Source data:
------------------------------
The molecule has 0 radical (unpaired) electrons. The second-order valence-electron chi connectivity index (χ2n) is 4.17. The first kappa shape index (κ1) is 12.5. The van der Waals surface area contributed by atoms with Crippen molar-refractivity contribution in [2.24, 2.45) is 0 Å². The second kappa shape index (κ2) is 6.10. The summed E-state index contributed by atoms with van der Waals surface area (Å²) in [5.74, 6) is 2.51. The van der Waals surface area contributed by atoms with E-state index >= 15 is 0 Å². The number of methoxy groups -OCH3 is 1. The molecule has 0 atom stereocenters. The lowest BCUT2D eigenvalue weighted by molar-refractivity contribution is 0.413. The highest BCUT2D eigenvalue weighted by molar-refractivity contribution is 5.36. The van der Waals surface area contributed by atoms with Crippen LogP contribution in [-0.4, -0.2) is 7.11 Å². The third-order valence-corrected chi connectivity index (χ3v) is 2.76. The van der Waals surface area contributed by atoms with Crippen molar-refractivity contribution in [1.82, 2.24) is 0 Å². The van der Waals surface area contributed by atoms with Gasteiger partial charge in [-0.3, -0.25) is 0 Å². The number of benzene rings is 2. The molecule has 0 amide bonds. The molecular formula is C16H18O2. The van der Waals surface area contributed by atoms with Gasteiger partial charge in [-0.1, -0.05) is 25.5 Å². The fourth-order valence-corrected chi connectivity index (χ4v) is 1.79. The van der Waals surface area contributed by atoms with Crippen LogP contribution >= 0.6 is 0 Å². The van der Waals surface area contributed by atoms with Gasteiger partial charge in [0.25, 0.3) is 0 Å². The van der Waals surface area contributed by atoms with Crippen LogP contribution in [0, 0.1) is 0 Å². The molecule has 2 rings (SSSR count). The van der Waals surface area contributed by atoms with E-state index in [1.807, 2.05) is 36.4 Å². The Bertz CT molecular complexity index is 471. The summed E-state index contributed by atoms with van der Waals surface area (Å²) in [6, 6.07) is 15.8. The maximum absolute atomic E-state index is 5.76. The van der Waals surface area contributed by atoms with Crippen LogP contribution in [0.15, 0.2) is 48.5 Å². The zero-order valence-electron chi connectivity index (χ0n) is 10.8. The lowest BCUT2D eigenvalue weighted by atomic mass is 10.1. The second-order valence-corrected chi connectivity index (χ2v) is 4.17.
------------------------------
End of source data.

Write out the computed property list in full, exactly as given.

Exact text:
The molecule has 0 radical (unpaired) electrons. The second-order valence-electron chi connectivity index (χ2n) is 4.17. The first kappa shape index (κ1) is 12.5. The van der Waals surface area contributed by atoms with Crippen molar-refractivity contribution in [2.24, 2.45) is 0 Å². The second kappa shape index (κ2) is 6.10. The summed E-state index contributed by atoms with van der Waals surface area (Å²) in [5.74, 6) is 2.51. The van der Waals surface area contributed by atoms with E-state index >= 15 is 0 Å². The number of methoxy groups -OCH3 is 1. The molecule has 0 atom stereocenters. The lowest BCUT2D eigenvalue weighted by molar-refractivity contribution is 0.413. The highest BCUT2D eigenvalue weighted by molar-refractivity contribution is 5.36. The van der Waals surface area contributed by atoms with Crippen LogP contribution in [-0.4, -0.2) is 7.11 Å². The third-order valence-corrected chi connectivity index (χ3v) is 2.76. The van der Waals surface area contributed by atoms with Crippen molar-refractivity contribution in [1.82, 2.24) is 0 Å². The van der Waals surface area contributed by atoms with Gasteiger partial charge in [-0.3, -0.25) is 0 Å². The number of benzene rings is 2. The molecule has 0 amide bonds. The molecular formula is C16H18O2. The van der Waals surface area contributed by atoms with Gasteiger partial charge in [-0.1, -0.05) is 25.5 Å². The fourth-order valence-corrected chi connectivity index (χ4v) is 1.79. The van der Waals surface area contributed by atoms with Crippen LogP contribution >= 0.6 is 0 Å². The van der Waals surface area contributed by atoms with Gasteiger partial charge in [0.25, 0.3) is 0 Å². The van der Waals surface area contributed by atoms with Crippen LogP contribution in [0, 0.1) is 0 Å². The molecule has 2 rings (SSSR count). The van der Waals surface area contributed by atoms with E-state index in [1.807, 2.05) is 36.4 Å². The Bertz CT molecular complexity index is 471. The summed E-state index contributed by atoms with van der Waals surface area (Å²) in [6, 6.07) is 15.8. The maximum absolute atomic E-state index is 5.76. The van der Waals surface area contributed by atoms with Crippen LogP contribution in [0.15, 0.2) is 48.5 Å². The zero-order valence-electron chi connectivity index (χ0n) is 10.8. The lowest BCUT2D eigenvalue weighted by atomic mass is 10.1. The second-order valence-corrected chi connectivity index (χ2v) is 4.17.